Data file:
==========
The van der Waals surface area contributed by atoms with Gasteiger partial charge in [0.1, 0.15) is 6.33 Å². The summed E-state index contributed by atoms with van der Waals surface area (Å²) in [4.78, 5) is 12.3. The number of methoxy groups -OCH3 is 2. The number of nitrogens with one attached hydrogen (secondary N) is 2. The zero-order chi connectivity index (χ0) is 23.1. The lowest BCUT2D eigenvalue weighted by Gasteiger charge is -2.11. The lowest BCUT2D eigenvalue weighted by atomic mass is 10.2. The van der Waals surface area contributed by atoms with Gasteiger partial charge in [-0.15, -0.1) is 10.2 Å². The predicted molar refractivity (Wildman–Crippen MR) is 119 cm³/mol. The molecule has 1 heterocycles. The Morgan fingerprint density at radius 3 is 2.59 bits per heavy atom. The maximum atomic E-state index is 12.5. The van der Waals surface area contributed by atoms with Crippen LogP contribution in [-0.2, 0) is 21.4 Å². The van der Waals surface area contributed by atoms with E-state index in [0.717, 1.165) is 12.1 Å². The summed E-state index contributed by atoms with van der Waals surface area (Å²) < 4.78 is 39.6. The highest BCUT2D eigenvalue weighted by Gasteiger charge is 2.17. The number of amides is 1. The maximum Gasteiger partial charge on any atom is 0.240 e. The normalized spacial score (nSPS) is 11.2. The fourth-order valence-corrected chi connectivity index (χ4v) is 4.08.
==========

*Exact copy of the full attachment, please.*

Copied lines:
The van der Waals surface area contributed by atoms with Gasteiger partial charge in [0.1, 0.15) is 6.33 Å². The summed E-state index contributed by atoms with van der Waals surface area (Å²) in [4.78, 5) is 12.3. The number of methoxy groups -OCH3 is 2. The number of nitrogens with one attached hydrogen (secondary N) is 2. The zero-order chi connectivity index (χ0) is 23.1. The lowest BCUT2D eigenvalue weighted by Gasteiger charge is -2.11. The lowest BCUT2D eigenvalue weighted by atomic mass is 10.2. The van der Waals surface area contributed by atoms with Gasteiger partial charge in [-0.15, -0.1) is 10.2 Å². The predicted molar refractivity (Wildman–Crippen MR) is 119 cm³/mol. The molecule has 1 heterocycles. The Morgan fingerprint density at radius 3 is 2.59 bits per heavy atom. The maximum atomic E-state index is 12.5. The van der Waals surface area contributed by atoms with Crippen LogP contribution in [-0.2, 0) is 21.4 Å². The van der Waals surface area contributed by atoms with E-state index in [0.717, 1.165) is 12.1 Å². The summed E-state index contributed by atoms with van der Waals surface area (Å²) < 4.78 is 39.6. The highest BCUT2D eigenvalue weighted by Gasteiger charge is 2.17. The number of amides is 1. The maximum Gasteiger partial charge on any atom is 0.240 e. The normalized spacial score (nSPS) is 11.2. The fourth-order valence-corrected chi connectivity index (χ4v) is 4.08.